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Frontier Fertilizer
Davis, California

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Site Description

The Frontier Fertilizer site, approximately 19 acres in size, was first developed in the 1950s as an area to store agricultural equipment. The Barber and Rowland Company operated a pesticide and fertilizer distribution facility on the parcel from 1972 to 1982, and the Frontier Fertilizer Company continued operations from 1982 to 1987. Chemical-related operations consisted of storing, mixing, and loading pesticides and fertilizers into mobile tanks for farm application. It appears, based on the quantity of pesticides found, that waste chemicals, mainly pesticides and fertilizer tank or container rinsate, were discharged into one or more disposal basins. The site contains contaminated soil and a groundwater plume that extends in a northerly direction under residential housing. The nearest residence is approximately 600 feet north of the property boundary.

This site has a high level of community involvement, and the technical assistance grant participants have been actively engaged with EPA since 1995. EPA continues to hold regular public meetings to keep the community informed about the progress of design and cleanup work. After EPA finalized the Record of Decision (ROD), the Agency conducted close to 40 community interviews as part of its effort to revise the community involvement plan.

Current Site Status and Cleanup Actions to Date

  • In 1983, soil samples from the disposal basin area were collected after an employee's dog died of pesticide poisoning. Pesticide handling was discontinued after this time. During 1985, the property owner excavated 1,100 cubic yards of soil from the disposal basin area.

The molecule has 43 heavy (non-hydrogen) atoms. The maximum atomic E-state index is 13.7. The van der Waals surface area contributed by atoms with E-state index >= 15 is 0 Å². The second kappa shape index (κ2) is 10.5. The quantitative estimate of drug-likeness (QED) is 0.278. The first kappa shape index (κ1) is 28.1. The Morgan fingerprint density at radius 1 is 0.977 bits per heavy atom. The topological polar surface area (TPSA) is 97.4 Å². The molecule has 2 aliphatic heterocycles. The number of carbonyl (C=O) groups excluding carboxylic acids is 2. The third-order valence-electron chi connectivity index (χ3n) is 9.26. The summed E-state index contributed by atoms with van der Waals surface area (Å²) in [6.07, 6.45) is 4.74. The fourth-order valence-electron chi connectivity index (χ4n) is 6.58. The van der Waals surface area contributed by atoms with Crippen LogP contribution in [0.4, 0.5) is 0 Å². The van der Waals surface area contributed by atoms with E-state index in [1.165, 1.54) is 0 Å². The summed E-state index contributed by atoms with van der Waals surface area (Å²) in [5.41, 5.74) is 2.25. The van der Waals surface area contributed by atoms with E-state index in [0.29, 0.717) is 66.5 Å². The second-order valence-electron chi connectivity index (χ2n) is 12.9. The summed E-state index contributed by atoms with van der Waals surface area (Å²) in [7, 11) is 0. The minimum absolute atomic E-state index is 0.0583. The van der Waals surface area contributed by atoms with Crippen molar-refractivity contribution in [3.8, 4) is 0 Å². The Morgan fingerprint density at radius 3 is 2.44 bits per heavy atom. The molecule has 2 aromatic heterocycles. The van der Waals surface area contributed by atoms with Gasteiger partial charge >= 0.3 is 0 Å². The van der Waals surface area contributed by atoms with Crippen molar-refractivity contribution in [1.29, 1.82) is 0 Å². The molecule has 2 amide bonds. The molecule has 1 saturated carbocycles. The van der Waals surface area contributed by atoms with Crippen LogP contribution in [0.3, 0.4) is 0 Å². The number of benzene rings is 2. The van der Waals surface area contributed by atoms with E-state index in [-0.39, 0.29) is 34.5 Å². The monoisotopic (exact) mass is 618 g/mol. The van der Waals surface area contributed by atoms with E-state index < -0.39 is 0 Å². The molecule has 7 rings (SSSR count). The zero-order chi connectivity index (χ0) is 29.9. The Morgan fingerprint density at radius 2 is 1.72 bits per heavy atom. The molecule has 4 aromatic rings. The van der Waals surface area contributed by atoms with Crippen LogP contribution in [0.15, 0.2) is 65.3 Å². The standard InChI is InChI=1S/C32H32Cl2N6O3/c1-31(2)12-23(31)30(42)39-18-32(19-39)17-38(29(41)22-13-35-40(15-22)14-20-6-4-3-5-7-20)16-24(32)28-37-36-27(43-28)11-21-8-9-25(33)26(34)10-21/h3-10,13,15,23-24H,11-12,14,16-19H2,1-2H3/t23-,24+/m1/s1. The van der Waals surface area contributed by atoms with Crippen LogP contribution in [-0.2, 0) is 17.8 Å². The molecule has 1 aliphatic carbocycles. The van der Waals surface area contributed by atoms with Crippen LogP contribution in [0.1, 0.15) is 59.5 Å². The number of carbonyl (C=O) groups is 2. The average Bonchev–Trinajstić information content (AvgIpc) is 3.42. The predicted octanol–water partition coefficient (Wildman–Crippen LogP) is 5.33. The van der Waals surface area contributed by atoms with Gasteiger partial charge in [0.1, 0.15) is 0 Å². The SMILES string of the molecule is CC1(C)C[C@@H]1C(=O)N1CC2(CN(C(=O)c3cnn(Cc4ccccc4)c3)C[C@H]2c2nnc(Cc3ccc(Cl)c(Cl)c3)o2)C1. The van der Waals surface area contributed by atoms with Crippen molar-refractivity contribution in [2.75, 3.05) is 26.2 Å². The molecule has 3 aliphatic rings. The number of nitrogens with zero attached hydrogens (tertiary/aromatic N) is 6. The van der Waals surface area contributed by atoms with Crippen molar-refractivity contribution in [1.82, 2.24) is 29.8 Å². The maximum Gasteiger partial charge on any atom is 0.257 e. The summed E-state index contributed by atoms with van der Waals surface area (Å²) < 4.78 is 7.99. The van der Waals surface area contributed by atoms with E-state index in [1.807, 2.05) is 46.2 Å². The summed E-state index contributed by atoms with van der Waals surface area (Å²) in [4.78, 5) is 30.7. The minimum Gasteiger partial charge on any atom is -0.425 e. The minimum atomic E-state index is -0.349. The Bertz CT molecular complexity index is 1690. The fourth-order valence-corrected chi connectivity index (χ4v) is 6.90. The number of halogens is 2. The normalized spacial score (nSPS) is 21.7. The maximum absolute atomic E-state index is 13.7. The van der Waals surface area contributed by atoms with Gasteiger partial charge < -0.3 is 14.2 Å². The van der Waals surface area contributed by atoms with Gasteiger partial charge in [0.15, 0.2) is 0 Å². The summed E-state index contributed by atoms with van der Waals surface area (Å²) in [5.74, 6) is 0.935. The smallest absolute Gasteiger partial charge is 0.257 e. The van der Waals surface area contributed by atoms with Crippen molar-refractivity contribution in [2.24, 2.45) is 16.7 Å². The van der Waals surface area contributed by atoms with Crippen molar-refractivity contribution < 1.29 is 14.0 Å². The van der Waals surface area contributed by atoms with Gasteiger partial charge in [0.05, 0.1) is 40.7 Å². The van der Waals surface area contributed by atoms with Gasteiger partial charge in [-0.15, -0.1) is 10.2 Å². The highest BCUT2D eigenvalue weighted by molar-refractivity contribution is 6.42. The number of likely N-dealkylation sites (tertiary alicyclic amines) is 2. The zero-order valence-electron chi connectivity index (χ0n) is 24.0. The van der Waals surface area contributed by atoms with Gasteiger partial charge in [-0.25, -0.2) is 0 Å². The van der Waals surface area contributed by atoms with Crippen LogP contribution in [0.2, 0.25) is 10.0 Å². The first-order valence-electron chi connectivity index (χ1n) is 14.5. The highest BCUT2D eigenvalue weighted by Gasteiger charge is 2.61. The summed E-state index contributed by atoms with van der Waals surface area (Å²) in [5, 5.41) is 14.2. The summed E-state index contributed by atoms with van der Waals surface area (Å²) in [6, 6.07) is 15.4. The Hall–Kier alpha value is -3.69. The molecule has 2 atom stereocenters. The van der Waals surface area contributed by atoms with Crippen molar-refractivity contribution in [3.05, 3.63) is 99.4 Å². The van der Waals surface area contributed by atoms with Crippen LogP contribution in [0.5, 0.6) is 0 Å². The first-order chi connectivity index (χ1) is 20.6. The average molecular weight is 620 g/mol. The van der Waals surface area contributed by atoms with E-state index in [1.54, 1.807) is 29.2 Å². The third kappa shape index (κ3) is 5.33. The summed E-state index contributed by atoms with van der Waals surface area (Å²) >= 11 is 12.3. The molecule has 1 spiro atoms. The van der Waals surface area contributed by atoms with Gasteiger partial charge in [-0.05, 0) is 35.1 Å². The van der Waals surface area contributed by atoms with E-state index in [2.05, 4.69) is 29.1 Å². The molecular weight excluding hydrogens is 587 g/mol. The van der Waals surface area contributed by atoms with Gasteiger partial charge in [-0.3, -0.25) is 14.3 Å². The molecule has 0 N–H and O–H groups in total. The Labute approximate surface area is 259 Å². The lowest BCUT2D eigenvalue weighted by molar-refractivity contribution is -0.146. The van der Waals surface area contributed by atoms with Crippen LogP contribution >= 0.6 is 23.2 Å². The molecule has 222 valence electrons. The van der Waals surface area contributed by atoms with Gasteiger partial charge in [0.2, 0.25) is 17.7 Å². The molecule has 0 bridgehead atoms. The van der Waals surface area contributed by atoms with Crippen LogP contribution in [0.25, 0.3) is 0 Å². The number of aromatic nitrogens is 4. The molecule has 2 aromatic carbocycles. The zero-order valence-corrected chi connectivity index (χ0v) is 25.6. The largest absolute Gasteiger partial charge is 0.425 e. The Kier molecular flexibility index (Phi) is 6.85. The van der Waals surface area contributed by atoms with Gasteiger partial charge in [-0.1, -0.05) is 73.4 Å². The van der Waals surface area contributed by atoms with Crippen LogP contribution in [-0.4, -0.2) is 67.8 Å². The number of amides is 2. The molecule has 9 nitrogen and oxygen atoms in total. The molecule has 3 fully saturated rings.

• During 1992-1993, the State of California conducted groundwater investigations and installed a ground water pump and treat system.
  • In 1994, EPA's emergency response program excavated contaminated soil to a depth of 10 feet below ground.
  • In 1996, EPA made improvements to the pump and treat system that increased ground water treatment to 50 gallons per minute.
  • The ROD, signed in 2006, calls for actions that include: use of electrical energy to heat the contaminants to a less toxic state; continued running of the ground water pump and treat system; restricting site access; and capping contaminated soil areas until the property is developed in the future.

Current Funding Status

  • In Fiscal Year 2007, EPA obligated approximately $6.0 million for the in-situ heating remedy

For more information on this site, please read the Frontier Fertilizer Fact Sheet on the Region 9 Superfund web site.

Key Accomplishments

  • In 1985, the property owner excavated 1,100 cubic yards of soil from the site.

  • The State of California installed a ground water pump and treat system during 1992-1993.

  • EPA's emergency response program excavated contaminated soil to a depth of 10 feet below ground in 1994.

  • EPA awarded a technical assistance grant to the community affected by the site in 1995.


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